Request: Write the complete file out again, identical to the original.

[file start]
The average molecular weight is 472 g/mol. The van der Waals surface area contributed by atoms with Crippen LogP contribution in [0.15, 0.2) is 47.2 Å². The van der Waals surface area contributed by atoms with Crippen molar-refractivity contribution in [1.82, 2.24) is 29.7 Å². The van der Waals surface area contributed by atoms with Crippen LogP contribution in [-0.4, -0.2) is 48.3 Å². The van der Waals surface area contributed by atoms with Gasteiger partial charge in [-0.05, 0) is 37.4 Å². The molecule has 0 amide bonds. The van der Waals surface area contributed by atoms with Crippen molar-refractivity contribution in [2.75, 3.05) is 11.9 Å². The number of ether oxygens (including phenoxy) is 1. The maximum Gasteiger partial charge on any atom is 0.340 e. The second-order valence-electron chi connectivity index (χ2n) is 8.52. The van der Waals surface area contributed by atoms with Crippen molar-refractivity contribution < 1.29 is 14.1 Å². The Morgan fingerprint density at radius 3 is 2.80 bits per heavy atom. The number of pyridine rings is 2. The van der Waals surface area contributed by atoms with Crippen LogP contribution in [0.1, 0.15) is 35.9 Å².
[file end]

The average molecular weight is 472 g/mol. The van der Waals surface area contributed by atoms with Crippen LogP contribution in [0.15, 0.2) is 47.2 Å². The van der Waals surface area contributed by atoms with Crippen molar-refractivity contribution in [1.82, 2.24) is 29.7 Å². The van der Waals surface area contributed by atoms with Crippen LogP contribution in [-0.4, -0.2) is 48.3 Å². The van der Waals surface area contributed by atoms with Gasteiger partial charge in [-0.05, 0) is 37.4 Å². The molecule has 0 amide bonds. The van der Waals surface area contributed by atoms with Crippen molar-refractivity contribution in [2.75, 3.05) is 11.9 Å². The number of ether oxygens (including phenoxy) is 1. The maximum Gasteiger partial charge on any atom is 0.340 e. The second-order valence-electron chi connectivity index (χ2n) is 8.52. The van der Waals surface area contributed by atoms with Crippen molar-refractivity contribution < 1.29 is 14.1 Å². The Morgan fingerprint density at radius 3 is 2.80 bits per heavy atom. The number of pyridine rings is 2. The van der Waals surface area contributed by atoms with Crippen LogP contribution in [0.1, 0.15) is 35.9 Å².